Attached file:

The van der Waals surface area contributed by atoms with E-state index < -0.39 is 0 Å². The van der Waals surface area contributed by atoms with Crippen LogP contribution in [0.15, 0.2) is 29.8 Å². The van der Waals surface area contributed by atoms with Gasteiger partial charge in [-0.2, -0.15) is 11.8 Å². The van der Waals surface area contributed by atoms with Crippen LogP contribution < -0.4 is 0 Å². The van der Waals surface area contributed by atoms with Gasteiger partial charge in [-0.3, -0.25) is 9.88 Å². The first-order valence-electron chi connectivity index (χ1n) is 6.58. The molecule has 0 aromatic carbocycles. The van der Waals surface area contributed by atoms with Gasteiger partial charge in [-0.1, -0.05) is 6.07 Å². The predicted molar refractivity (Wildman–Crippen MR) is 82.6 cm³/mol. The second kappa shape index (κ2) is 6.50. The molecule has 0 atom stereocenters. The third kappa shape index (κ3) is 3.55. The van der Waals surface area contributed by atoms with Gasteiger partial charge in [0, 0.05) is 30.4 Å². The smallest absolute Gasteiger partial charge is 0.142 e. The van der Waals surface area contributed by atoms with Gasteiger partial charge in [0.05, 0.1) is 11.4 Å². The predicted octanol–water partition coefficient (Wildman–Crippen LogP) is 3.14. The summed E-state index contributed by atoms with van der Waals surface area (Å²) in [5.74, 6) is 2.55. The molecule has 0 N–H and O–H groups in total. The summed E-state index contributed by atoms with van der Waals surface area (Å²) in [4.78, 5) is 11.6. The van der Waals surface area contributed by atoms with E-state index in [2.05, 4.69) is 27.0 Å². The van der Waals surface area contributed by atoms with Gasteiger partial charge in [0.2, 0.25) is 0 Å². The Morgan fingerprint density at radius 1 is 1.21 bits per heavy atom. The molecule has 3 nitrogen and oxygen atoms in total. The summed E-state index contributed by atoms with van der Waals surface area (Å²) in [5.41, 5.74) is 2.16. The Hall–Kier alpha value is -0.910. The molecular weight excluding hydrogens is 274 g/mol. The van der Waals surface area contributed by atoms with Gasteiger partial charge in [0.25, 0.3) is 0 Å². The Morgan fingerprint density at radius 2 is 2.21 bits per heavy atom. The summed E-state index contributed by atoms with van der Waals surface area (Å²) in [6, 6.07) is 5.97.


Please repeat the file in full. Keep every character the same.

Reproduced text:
The van der Waals surface area contributed by atoms with E-state index < -0.39 is 0 Å². The van der Waals surface area contributed by atoms with Crippen LogP contribution in [0.15, 0.2) is 29.8 Å². The van der Waals surface area contributed by atoms with Gasteiger partial charge in [-0.2, -0.15) is 11.8 Å². The van der Waals surface area contributed by atoms with Crippen LogP contribution < -0.4 is 0 Å². The van der Waals surface area contributed by atoms with Gasteiger partial charge in [-0.3, -0.25) is 9.88 Å². The first-order valence-electron chi connectivity index (χ1n) is 6.58. The molecule has 0 aromatic carbocycles. The van der Waals surface area contributed by atoms with Gasteiger partial charge in [-0.1, -0.05) is 6.07 Å². The predicted molar refractivity (Wildman–Crippen MR) is 82.6 cm³/mol. The second kappa shape index (κ2) is 6.50. The molecule has 0 atom stereocenters. The third kappa shape index (κ3) is 3.55. The van der Waals surface area contributed by atoms with Gasteiger partial charge in [0, 0.05) is 30.4 Å². The smallest absolute Gasteiger partial charge is 0.142 e. The van der Waals surface area contributed by atoms with Gasteiger partial charge in [0.05, 0.1) is 11.4 Å². The predicted octanol–water partition coefficient (Wildman–Crippen LogP) is 3.14. The summed E-state index contributed by atoms with van der Waals surface area (Å²) in [5.74, 6) is 2.55. The molecule has 0 N–H and O–H groups in total. The summed E-state index contributed by atoms with van der Waals surface area (Å²) in [4.78, 5) is 11.6. The van der Waals surface area contributed by atoms with E-state index in [2.05, 4.69) is 27.0 Å². The van der Waals surface area contributed by atoms with Gasteiger partial charge in [0.2, 0.25) is 0 Å². The Morgan fingerprint density at radius 1 is 1.21 bits per heavy atom. The molecule has 3 nitrogen and oxygen atoms in total. The summed E-state index contributed by atoms with van der Waals surface area (Å²) in [5.41, 5.74) is 2.16. The Hall–Kier alpha value is -0.910. The molecular weight excluding hydrogens is 274 g/mol. The van der Waals surface area contributed by atoms with Gasteiger partial charge in [0.25, 0.3) is 0 Å². The Morgan fingerprint density at radius 2 is 2.21 bits per heavy atom. The summed E-state index contributed by atoms with van der Waals surface area (Å²) in [6, 6.07) is 5.97.